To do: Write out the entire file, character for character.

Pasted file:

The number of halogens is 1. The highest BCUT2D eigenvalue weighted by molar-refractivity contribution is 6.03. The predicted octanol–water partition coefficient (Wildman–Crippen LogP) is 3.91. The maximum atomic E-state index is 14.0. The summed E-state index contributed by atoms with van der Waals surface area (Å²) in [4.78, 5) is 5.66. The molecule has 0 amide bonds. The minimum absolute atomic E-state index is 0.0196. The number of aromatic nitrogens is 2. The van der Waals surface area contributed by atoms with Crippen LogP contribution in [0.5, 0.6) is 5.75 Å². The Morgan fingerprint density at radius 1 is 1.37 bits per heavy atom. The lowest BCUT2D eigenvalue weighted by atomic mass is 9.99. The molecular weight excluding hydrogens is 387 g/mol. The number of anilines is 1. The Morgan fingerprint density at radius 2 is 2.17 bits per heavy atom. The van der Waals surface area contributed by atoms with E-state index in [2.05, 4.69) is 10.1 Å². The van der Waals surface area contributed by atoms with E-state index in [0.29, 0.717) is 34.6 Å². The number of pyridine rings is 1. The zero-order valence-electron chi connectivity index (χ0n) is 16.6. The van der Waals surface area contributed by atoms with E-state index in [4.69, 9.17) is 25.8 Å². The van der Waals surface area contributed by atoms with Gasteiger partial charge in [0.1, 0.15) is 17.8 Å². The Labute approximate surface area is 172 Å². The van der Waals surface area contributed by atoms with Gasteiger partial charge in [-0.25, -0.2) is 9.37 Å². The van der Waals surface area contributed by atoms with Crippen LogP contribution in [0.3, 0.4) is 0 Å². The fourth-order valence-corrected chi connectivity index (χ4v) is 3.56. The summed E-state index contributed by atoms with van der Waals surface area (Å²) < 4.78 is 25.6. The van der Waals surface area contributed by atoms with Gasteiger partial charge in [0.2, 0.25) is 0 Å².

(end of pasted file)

The number of halogens is 1. The highest BCUT2D eigenvalue weighted by molar-refractivity contribution is 6.03. The predicted octanol–water partition coefficient (Wildman–Crippen LogP) is 3.91. The maximum atomic E-state index is 14.0. The summed E-state index contributed by atoms with van der Waals surface area (Å²) in [4.78, 5) is 5.66. The molecule has 0 amide bonds. The minimum absolute atomic E-state index is 0.0196. The number of aromatic nitrogens is 2. The van der Waals surface area contributed by atoms with Crippen LogP contribution in [0.5, 0.6) is 5.75 Å². The Morgan fingerprint density at radius 1 is 1.37 bits per heavy atom. The lowest BCUT2D eigenvalue weighted by atomic mass is 9.99. The molecular weight excluding hydrogens is 387 g/mol. The number of anilines is 1. The Morgan fingerprint density at radius 2 is 2.17 bits per heavy atom. The van der Waals surface area contributed by atoms with E-state index in [2.05, 4.69) is 10.1 Å². The van der Waals surface area contributed by atoms with E-state index in [0.29, 0.717) is 34.6 Å². The number of pyridine rings is 1. The zero-order valence-electron chi connectivity index (χ0n) is 16.6. The van der Waals surface area contributed by atoms with E-state index in [4.69, 9.17) is 25.8 Å². The van der Waals surface area contributed by atoms with Gasteiger partial charge in [0.1, 0.15) is 17.8 Å². The Labute approximate surface area is 172 Å². The van der Waals surface area contributed by atoms with Gasteiger partial charge in [-0.25, -0.2) is 9.37 Å². The van der Waals surface area contributed by atoms with Crippen LogP contribution in [0.3, 0.4) is 0 Å². The fourth-order valence-corrected chi connectivity index (χ4v) is 3.56. The summed E-state index contributed by atoms with van der Waals surface area (Å²) < 4.78 is 25.6. The van der Waals surface area contributed by atoms with Gasteiger partial charge in [0.2, 0.25) is 0 Å².